Listening is a practice. It's not something that most people are born with a natural gift for doing. It's something that needs to be worked at carefully, intentionally, and repeatedly, over the course of time.
A friend (@tellthestories? @LiturgyGeek?) introduced me to the structure LACE, which I'll pass on to you in an adapted form.
@tellthestories @LiturgyGeek The way I heard this was that L stands for Listening, but I think it goes beyond that. It's not just listening, but listening to learn, to grow, not for advantage or how you can score points when it's your turn to talk.
@tellthestories @LiturgyGeek A is attending: noticing and being present to and with people. Someone described this as radical mindfulness, and that's quite right. It's clearing your mind of everything but what's in front of you, most importantly, that person who is speaking to you right here, right now.
@tellthestories @LiturgyGeek Someone once said Bill Clinton had this way of listening to people that made them feel like no one else in the world existed but them. Whatever else you might think of him, that seems like a quality worth imitating.
@tellthestories @LiturgyGeek C is connecting, which is pretty straightforward. What do I have in common with this person? How can we see the world in the same way? How can we have the same conversation, even if we don't agree?
E, last of all, is engaging, or building relationships. The church at Philippi became one of Paul's favorites, no doubt in large part because of the friendship kindled with Lydia. Years later, he could write fondly to them.
So there you have it: good, active listening involves Learning, Attending, Connecting, and Engaging. LACE.
I go through that in some detail because guess what? Listening turns out to be incredibly important!
How do you build a strong marriage? Mutual trust and shared goals! Seems like you might need some listening to develop those things.
How do you raise intelligent, independent, compassionate children who have the time of day for you? You listen to them, and you expect them to do the same!
I'm not going to go too far down this rabbit hole, but how do you build a better political environment in a society and trust me anything is better than what we have at the moment?
You listen to people, to learn, to attend, to connect, and to engage - and you ask them to do likewise, respecting and accepting all those beautiful differences between people.
Paul could have blown off Lydia as unimportant or irrelevant to his mission. But he doesn't - the openness of his heart matches hers - and *that's the mission in itself.*
If you're reading this story as being about Paul's first notch on his European conversion belt, you're reading it all wrong. It's about God power in opening hearts and minds across what ought to be insurmountable social and cultural barriers.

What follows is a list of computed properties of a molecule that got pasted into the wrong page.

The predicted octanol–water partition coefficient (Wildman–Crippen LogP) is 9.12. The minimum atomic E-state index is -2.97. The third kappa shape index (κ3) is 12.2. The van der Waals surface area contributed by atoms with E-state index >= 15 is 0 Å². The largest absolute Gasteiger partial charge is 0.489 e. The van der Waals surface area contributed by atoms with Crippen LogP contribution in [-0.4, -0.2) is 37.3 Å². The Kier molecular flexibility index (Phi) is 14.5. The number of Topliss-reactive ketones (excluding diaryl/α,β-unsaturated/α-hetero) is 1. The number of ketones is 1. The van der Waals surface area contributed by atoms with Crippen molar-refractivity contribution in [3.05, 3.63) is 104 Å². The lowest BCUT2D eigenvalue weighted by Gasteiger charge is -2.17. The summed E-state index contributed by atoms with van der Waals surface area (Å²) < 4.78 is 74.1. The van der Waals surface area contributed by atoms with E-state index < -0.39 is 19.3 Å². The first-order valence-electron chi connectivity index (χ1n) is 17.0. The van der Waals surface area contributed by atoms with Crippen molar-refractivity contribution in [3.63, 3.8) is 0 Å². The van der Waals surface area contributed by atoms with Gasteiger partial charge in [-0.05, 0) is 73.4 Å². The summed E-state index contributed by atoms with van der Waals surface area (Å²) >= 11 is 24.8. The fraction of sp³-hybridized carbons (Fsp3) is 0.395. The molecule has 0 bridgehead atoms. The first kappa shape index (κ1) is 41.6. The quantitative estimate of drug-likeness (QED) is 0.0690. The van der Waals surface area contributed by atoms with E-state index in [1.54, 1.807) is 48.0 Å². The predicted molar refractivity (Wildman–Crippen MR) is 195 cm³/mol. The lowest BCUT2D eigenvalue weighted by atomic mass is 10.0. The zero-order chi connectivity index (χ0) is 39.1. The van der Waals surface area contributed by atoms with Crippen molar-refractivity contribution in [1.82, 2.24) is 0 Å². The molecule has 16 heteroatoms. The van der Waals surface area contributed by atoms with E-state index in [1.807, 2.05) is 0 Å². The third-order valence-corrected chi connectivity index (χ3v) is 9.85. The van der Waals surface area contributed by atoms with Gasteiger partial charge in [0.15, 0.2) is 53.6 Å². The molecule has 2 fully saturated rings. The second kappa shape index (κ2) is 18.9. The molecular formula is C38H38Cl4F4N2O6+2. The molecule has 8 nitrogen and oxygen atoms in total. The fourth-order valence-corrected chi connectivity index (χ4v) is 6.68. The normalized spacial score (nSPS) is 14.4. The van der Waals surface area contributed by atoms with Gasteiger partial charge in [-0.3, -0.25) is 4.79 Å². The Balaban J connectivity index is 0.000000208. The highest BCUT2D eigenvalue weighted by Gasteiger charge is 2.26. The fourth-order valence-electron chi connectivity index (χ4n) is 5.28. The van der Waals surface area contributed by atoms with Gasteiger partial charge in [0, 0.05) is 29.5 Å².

There is a great wall of Jericho that runs between many of the characters in the Book of Acts, and the only trumpet that causes that wall to come tumbling down is the one that goes in the ear.
LACE stands for?
How do you get a strong congregation? You get a pastor who will actively listen to you - and you listen to your pastor, and to one another.
You practice learning from one another, attending to one another's presence, connecting, and engaging.
No no no no - it's not those other guys who need to listen. *You* need to do it. *I* need to do it. *We* have to do it together, and make it part of the norms of the community.
Everybody has to listen, or nobody gets heard. You can turn on cable news any old time you like if you want to hear how that works out.
But here's the thing. If you do listen, intentionally, you will soon find your hearts opening up.
The people who can't listen are those whose hearts are too broken to allow themselves to step aside and make room for someone else. They don't have the strength, or the courage, or sometimes the will, to open their hearts to someone.
We're all cowards or blowhards at some point, or we've been beaten down too much to have the self-confidence it takes to really absorb what someone else has to say.
The work of faith, the work of living together in community of any kind, is the work of opening our hearts until they are wide open, all the way open. That is a lifelong project, my friends.
But the good news is this. It is in engaging that work that we learn to listen not just to one another, but to God. Not just for one another, but for God, the God who comes in a still, small voice.
You open your heart through your ears, and in comes not just your friends, but God.
Hear these words, and listen to them: May God bless you and keep you, may God always be present to you, and may God give you the biggest damned jug ears anyone ever did see.
Amen and the end.